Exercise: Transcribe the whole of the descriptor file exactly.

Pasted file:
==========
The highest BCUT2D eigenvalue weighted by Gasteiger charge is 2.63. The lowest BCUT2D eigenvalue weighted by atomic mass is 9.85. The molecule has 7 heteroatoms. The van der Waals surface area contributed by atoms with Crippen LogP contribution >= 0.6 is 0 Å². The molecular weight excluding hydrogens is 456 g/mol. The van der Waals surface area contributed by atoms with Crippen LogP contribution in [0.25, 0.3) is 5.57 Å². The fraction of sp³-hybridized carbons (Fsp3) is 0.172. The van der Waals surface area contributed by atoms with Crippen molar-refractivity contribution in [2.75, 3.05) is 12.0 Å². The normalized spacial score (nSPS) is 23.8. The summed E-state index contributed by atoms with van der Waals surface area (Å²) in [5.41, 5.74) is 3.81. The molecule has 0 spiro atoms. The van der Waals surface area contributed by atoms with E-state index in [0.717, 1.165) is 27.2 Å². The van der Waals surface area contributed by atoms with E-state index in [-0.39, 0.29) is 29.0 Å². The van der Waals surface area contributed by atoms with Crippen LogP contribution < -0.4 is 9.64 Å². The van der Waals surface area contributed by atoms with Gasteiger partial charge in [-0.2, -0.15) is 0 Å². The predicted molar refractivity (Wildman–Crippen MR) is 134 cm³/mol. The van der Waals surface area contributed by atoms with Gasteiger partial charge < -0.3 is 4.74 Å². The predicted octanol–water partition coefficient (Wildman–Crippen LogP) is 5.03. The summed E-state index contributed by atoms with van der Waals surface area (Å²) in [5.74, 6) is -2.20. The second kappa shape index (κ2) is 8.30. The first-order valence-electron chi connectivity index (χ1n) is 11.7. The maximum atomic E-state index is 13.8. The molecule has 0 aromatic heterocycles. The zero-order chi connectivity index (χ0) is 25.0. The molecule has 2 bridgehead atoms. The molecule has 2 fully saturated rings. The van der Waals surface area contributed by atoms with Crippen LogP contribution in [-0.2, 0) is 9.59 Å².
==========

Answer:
The highest BCUT2D eigenvalue weighted by Gasteiger charge is 2.63. The lowest BCUT2D eigenvalue weighted by atomic mass is 9.85. The molecule has 7 heteroatoms. The van der Waals surface area contributed by atoms with Crippen LogP contribution >= 0.6 is 0 Å². The molecular weight excluding hydrogens is 456 g/mol. The van der Waals surface area contributed by atoms with Crippen LogP contribution in [0.25, 0.3) is 5.57 Å². The fraction of sp³-hybridized carbons (Fsp3) is 0.172. The van der Waals surface area contributed by atoms with Crippen molar-refractivity contribution in [2.75, 3.05) is 12.0 Å². The normalized spacial score (nSPS) is 23.8. The summed E-state index contributed by atoms with van der Waals surface area (Å²) in [5.41, 5.74) is 3.81. The molecule has 0 spiro atoms. The van der Waals surface area contributed by atoms with E-state index in [0.717, 1.165) is 27.2 Å². The van der Waals surface area contributed by atoms with E-state index in [-0.39, 0.29) is 29.0 Å². The van der Waals surface area contributed by atoms with Crippen LogP contribution < -0.4 is 9.64 Å². The van der Waals surface area contributed by atoms with Gasteiger partial charge in [-0.2, -0.15) is 0 Å². The predicted molar refractivity (Wildman–Crippen MR) is 134 cm³/mol. The van der Waals surface area contributed by atoms with Gasteiger partial charge < -0.3 is 4.74 Å². The predicted octanol–water partition coefficient (Wildman–Crippen LogP) is 5.03. The summed E-state index contributed by atoms with van der Waals surface area (Å²) in [5.74, 6) is -2.20. The second kappa shape index (κ2) is 8.30. The first-order valence-electron chi connectivity index (χ1n) is 11.7. The maximum atomic E-state index is 13.8. The molecule has 0 aromatic heterocycles. The zero-order chi connectivity index (χ0) is 25.0. The molecule has 2 bridgehead atoms. The molecule has 2 fully saturated rings. The van der Waals surface area contributed by atoms with Crippen LogP contribution in [-0.2, 0) is 9.59 Å².